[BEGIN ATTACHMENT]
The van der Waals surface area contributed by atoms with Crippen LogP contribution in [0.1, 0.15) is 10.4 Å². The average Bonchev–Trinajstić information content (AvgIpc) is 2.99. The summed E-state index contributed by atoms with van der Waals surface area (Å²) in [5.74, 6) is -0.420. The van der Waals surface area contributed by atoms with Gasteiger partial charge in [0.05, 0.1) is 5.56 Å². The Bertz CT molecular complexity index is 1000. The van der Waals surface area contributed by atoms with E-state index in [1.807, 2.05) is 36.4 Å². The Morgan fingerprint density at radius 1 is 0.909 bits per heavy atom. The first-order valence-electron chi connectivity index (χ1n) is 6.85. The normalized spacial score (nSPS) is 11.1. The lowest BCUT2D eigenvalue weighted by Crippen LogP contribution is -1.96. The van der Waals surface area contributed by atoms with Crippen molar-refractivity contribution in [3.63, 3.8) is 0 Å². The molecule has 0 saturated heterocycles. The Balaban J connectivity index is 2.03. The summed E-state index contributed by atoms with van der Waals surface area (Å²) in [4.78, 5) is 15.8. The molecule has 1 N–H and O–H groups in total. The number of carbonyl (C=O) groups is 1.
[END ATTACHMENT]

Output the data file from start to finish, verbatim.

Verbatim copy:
The van der Waals surface area contributed by atoms with Crippen LogP contribution in [0.1, 0.15) is 10.4 Å². The average Bonchev–Trinajstić information content (AvgIpc) is 2.99. The summed E-state index contributed by atoms with van der Waals surface area (Å²) in [5.74, 6) is -0.420. The van der Waals surface area contributed by atoms with Gasteiger partial charge in [0.05, 0.1) is 5.56 Å². The Bertz CT molecular complexity index is 1000. The van der Waals surface area contributed by atoms with E-state index in [1.807, 2.05) is 36.4 Å². The Morgan fingerprint density at radius 1 is 0.909 bits per heavy atom. The first-order valence-electron chi connectivity index (χ1n) is 6.85. The normalized spacial score (nSPS) is 11.1. The lowest BCUT2D eigenvalue weighted by Crippen LogP contribution is -1.96. The van der Waals surface area contributed by atoms with Crippen molar-refractivity contribution in [3.63, 3.8) is 0 Å². The molecule has 0 saturated heterocycles. The Balaban J connectivity index is 2.03. The summed E-state index contributed by atoms with van der Waals surface area (Å²) in [4.78, 5) is 15.8. The molecule has 1 N–H and O–H groups in total. The number of carbonyl (C=O) groups is 1.